But these restrictions don’t seem to be slowing demand for warehouse space. The only way to relieve this built-up pressure, according to Pesch, would be to build more warehouses — a challenge given the limited supply of appropriately zoned properties — or to convert former mill sites, as the Humboldt County Harbor, Recreation and Conservation District has done with the Redwood Marine Terminal II, a former pulp mill that has been converted into a National Marine Research and Innovation Park.
If the costs do eventually come back down, it will be a relief to blue collar businesspeople like Murrell. He’d like to have his own shop again someday, he said. He’s skeptical that the new owners of the warehouse on McKinleyville Ave. will have the kind of positive community impact he’s provided.
“In 16 years I have produced and spread out among the community at least $4 million,” he said, adding that the wealth was passed down “to employees, taxes, my home, the grocery store, the parts store … . Hell, Jim Furtado made almost $25,000 a year in just my rent on this place.”
Murrell Jr. said his dad has contributed generously to the Lion’s Club and other organizations. He sponsors race cars at Redwood Acres. “Any kid that comes in, like with girl scout cookies? My dad is the first one to jump all over it,” Murrell Jr. said. “Pretty much ask anybody. My dad takes his shirt off to help you.”
“I don’t understand how the pot industry will spread money like that legally,” Murrell Sr. said. He pointed out that it’s still illegal to transport marijuana and said there’s simply no way that there’s enough demand here in Humboldt County to justify grow operations on the warehouse scale. “So it’s still gonna have to be an illegal process,” he said. “It’s just sad. It’s sad.”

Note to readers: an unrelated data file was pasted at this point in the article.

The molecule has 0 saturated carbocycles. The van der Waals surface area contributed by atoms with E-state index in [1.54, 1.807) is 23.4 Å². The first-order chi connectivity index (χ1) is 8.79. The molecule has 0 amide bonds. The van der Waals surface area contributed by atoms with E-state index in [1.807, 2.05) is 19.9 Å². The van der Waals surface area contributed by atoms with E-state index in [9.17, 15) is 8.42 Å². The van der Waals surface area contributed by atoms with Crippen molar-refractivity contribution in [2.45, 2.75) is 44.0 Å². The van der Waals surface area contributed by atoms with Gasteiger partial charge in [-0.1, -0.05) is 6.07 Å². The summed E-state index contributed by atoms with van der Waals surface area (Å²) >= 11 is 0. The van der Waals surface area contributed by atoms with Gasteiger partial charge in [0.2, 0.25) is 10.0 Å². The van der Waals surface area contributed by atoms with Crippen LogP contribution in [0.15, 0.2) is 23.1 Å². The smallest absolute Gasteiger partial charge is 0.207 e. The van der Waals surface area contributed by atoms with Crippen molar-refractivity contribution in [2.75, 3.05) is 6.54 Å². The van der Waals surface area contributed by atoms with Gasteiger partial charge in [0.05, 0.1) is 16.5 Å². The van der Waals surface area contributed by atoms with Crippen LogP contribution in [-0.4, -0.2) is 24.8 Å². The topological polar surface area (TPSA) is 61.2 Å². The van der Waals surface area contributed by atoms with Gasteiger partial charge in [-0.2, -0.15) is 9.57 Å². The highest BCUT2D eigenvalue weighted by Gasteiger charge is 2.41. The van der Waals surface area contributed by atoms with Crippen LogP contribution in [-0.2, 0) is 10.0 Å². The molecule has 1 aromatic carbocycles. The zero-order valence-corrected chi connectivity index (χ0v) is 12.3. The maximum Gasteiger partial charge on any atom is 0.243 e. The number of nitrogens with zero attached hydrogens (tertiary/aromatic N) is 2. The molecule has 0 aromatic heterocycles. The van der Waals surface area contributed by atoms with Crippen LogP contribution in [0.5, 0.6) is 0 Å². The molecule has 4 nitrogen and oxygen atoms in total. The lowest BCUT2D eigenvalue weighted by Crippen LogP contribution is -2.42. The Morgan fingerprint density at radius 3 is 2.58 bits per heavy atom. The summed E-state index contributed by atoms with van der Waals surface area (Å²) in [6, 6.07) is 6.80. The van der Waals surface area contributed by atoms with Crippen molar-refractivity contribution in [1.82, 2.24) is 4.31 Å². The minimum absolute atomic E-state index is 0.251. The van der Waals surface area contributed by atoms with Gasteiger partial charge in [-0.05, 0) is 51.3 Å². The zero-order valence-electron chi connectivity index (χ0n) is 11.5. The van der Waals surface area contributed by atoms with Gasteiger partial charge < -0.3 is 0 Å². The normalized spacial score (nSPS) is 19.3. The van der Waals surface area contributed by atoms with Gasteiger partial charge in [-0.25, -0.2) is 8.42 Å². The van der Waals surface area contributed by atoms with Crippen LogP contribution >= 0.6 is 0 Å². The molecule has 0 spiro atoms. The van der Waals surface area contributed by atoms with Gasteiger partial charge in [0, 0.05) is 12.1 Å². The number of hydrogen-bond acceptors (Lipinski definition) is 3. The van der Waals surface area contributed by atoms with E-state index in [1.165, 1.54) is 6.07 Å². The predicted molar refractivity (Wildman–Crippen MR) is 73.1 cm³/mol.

Nejedly disputes that. The Humboldt Group, LLC, he said, is “all about supporting the community.” In fact, he suggested that his company might actually be more financially capable of philanthropy.
Medical marijuana alone generated $2.7 billion in sales in California last year. And here in world’s most famous pot-producing county, the weed industry has grown from a small-scale underground endeavor into, arguably, the industrial-scale underpinning of our entire economy, with an estimated 10,000-12,000 grow operations countywide.
As that industry expands it may be displacing other businesses, but such is capitalism. “Your commercial property is only worth what you can get for rent,” Pesch said. For better or worse, marijuana entrepreneurs now appear to be the highest bidders.